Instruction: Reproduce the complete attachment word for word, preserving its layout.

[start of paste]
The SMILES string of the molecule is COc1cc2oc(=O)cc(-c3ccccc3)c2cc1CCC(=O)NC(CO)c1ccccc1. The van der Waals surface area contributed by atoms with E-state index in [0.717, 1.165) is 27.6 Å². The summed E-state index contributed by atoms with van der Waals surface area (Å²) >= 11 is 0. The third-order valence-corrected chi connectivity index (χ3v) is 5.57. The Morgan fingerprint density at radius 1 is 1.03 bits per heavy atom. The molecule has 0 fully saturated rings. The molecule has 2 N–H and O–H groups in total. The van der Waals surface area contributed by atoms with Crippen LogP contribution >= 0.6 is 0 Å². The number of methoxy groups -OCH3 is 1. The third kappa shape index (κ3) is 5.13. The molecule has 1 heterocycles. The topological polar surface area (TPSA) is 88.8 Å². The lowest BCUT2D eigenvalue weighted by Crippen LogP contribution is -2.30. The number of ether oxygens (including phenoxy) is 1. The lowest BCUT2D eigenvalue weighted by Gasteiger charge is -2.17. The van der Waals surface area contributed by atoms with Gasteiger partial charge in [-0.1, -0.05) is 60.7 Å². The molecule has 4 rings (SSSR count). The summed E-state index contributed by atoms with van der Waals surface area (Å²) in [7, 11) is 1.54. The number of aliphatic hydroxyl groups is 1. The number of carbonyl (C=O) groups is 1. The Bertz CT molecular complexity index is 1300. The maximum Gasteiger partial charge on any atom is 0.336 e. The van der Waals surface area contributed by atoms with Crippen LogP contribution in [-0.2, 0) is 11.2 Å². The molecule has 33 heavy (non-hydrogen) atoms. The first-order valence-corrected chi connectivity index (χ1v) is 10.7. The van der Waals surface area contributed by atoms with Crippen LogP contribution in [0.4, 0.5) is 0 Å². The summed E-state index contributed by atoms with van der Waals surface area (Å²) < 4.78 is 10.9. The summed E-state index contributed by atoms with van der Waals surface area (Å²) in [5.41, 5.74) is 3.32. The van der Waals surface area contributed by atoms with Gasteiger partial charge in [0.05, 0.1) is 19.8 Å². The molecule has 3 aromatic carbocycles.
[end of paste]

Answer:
The SMILES string of the molecule is COc1cc2oc(=O)cc(-c3ccccc3)c2cc1CCC(=O)NC(CO)c1ccccc1. The van der Waals surface area contributed by atoms with E-state index in [0.717, 1.165) is 27.6 Å². The summed E-state index contributed by atoms with van der Waals surface area (Å²) >= 11 is 0. The third-order valence-corrected chi connectivity index (χ3v) is 5.57. The Morgan fingerprint density at radius 1 is 1.03 bits per heavy atom. The molecule has 0 fully saturated rings. The molecule has 2 N–H and O–H groups in total. The van der Waals surface area contributed by atoms with Crippen LogP contribution >= 0.6 is 0 Å². The number of methoxy groups -OCH3 is 1. The third kappa shape index (κ3) is 5.13. The molecule has 1 heterocycles. The topological polar surface area (TPSA) is 88.8 Å². The lowest BCUT2D eigenvalue weighted by Crippen LogP contribution is -2.30. The number of ether oxygens (including phenoxy) is 1. The lowest BCUT2D eigenvalue weighted by Gasteiger charge is -2.17. The van der Waals surface area contributed by atoms with Gasteiger partial charge in [-0.1, -0.05) is 60.7 Å². The molecule has 4 rings (SSSR count). The summed E-state index contributed by atoms with van der Waals surface area (Å²) in [7, 11) is 1.54. The number of aliphatic hydroxyl groups is 1. The number of carbonyl (C=O) groups is 1. The Bertz CT molecular complexity index is 1300. The maximum Gasteiger partial charge on any atom is 0.336 e. The van der Waals surface area contributed by atoms with Crippen LogP contribution in [-0.2, 0) is 11.2 Å². The molecule has 33 heavy (non-hydrogen) atoms. The first-order valence-corrected chi connectivity index (χ1v) is 10.7. The van der Waals surface area contributed by atoms with Crippen LogP contribution in [0.4, 0.5) is 0 Å². The summed E-state index contributed by atoms with van der Waals surface area (Å²) < 4.78 is 10.9. The summed E-state index contributed by atoms with van der Waals surface area (Å²) in [5.41, 5.74) is 3.32. The van der Waals surface area contributed by atoms with Gasteiger partial charge in [0.05, 0.1) is 19.8 Å². The molecule has 3 aromatic carbocycles.